How to manage your pet’s pain – The approachour doctor recommends

April 2, 2024

How do I prevent pain in my pet?

Hi. My name’s Dr. Sean McPeck. I’m the owner and CEO of Tier 1 Veterinary Medical Center. So it’s kind of a broad topic, and it has to do with a lot of different things. Why is there pain? There is this pain there because of arthritic issues that we’re seeing, especially in our geriatric and older, older pets. Is this something that has been diagnosed as something to do with a developmental abnormality or is this something post-surgical?

There are a lot of different options when it comes to pain management, and from my experience, a multimodal approach is much better than just using one medication. The most common medication that is given is what we call an NSAID and nonsteroidal anti-inflammatory drug. There’s quite a few different ones, and one of the more popular ones is Carprofen, but it comes with the possibility of some side effects, especially that has to do with the GI issues. But I find that using that in combination ,depending on what the issue is, you will get really good results with a medication called Gabapentin.

Now I prefer to use it at lower levels and than the higher end of the dosing range because you can get some grogginess with that, some drowsiness, and then it starts really kind of expanding from there, depending on the severity of the issue. There are some opiates that we can do. Fentanyl patches that we can do that help to give really good pain management.

This is a very painful procedure. Even we have it now. You know, if this was an orthopedic procedure, there’s injections that are long acting, local anesthetics. Let’s say we have an arthritic joint. We’ve got a lot of options for injecting into that joint anything from PRP, which is platelet rich plasma to stem cells, and now some new products coming out that help to create a smoother surface on that highland cartilage to reduce pain and inflammation.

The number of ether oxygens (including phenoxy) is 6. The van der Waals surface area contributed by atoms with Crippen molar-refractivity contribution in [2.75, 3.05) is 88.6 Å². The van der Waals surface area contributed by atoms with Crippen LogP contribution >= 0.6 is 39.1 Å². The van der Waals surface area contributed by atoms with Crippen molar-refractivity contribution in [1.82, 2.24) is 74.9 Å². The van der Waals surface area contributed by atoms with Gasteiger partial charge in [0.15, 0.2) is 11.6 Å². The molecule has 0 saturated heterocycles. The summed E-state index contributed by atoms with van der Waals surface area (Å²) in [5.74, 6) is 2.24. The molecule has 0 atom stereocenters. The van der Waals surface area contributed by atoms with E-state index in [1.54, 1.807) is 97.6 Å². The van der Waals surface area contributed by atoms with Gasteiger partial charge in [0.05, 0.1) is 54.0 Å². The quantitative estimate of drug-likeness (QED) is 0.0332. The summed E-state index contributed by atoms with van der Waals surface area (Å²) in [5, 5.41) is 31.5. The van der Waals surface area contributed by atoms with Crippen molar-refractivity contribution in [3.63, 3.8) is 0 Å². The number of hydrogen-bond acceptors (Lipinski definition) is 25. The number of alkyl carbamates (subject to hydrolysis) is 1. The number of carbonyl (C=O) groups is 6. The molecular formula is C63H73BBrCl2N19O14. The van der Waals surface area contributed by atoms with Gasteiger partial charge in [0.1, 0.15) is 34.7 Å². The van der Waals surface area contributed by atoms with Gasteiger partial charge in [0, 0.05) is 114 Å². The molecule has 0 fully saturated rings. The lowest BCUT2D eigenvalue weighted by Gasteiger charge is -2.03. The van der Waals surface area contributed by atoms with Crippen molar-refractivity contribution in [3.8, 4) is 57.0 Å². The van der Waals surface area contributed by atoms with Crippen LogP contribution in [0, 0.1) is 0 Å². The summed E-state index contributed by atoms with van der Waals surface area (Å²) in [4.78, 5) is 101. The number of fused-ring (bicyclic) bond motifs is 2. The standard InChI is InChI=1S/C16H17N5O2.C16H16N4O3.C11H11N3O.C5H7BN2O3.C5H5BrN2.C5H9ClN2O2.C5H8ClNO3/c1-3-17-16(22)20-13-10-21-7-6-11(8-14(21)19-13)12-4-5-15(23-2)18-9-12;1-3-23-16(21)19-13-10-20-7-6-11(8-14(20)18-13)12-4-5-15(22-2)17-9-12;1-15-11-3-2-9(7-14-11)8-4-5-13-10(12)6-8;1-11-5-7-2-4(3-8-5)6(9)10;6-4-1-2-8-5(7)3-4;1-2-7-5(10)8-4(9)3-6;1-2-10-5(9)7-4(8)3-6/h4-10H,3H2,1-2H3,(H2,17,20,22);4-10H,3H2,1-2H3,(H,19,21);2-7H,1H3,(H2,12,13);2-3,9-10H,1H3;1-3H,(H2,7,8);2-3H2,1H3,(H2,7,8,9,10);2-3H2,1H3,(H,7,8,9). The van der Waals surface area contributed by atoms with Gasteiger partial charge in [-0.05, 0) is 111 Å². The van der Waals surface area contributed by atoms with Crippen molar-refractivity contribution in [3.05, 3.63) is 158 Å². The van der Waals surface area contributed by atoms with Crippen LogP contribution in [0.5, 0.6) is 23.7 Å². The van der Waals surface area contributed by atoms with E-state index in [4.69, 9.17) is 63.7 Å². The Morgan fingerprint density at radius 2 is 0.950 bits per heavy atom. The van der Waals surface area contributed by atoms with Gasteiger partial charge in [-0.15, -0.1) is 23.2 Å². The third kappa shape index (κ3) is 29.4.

That is some of the initial ways that we can do it, but then we can start getting into some of the alternative therapies. You’ve got electromagnetic therapy. What we call the CC loop helps to reduce inflammation in pain. We’ve got the cold laser class for laser photo bile modulation helps to increase ATP at the cellular level to help increase healing and reduce inflammation. It’s absolutely phenomenal for pain, especially, and healing wounds and joint pain. There’s even cold compression therapy that we can use that is very similar to what we call the rice method, right? For humans, you can hear that from your physical therapist. Well, you need to rest ice it compression and elevation. Well, it’s really difficult to get our pets to elevate a painful limb, but we can definitely rest them. We can definitely ice it. And there’s compression and the cold compression therapy, the most popular unit that we have is called a game ready. It uses compression through air while it’s circulating cold water, ice water through it, and then it releases the pressure and then it contracts and dries the pressure. And what that does is help to increase circulation deep but remove inflammation.

Speaking about some of the other therapies, depending on the level of pain and depending on why the pain is there, there’s a product called ATAC, one that helps to reduce arthritic pain and weekly injection. So there’s a lot of different things out there. And then there’s a whole list of pain medications that we can attach. But the more receptors and different receptors that we go after for controlling pain that multimodal kind of synergistic approach to it, you’re going to get a much better therapeutic level of pain control, and you can use lower doses of the medications. Each of the medications there’s a drug called Amantadine. Amantadine is an NMDA receptor agonist called Methyl D ASPARTATE and that receptor really helps to reduce pain. So if you use that in combination with something like Gabapentin and an NSAID, and then we even know that certain tricyclic antidepressants, one, Amitriptyline and Nortriptyline, but amitriptyline is a tricyclic antidepressants and at low levels that really helps with some pain, different types of pain. So there’s a lot of options out there. The biggest thing is talking to your veterinarian and trying something, starting off low and seeing how it works. And because you can always increase the dosing, you can always increase the frequency of dosing, you can always add more medications and there’s a lot of different options out there.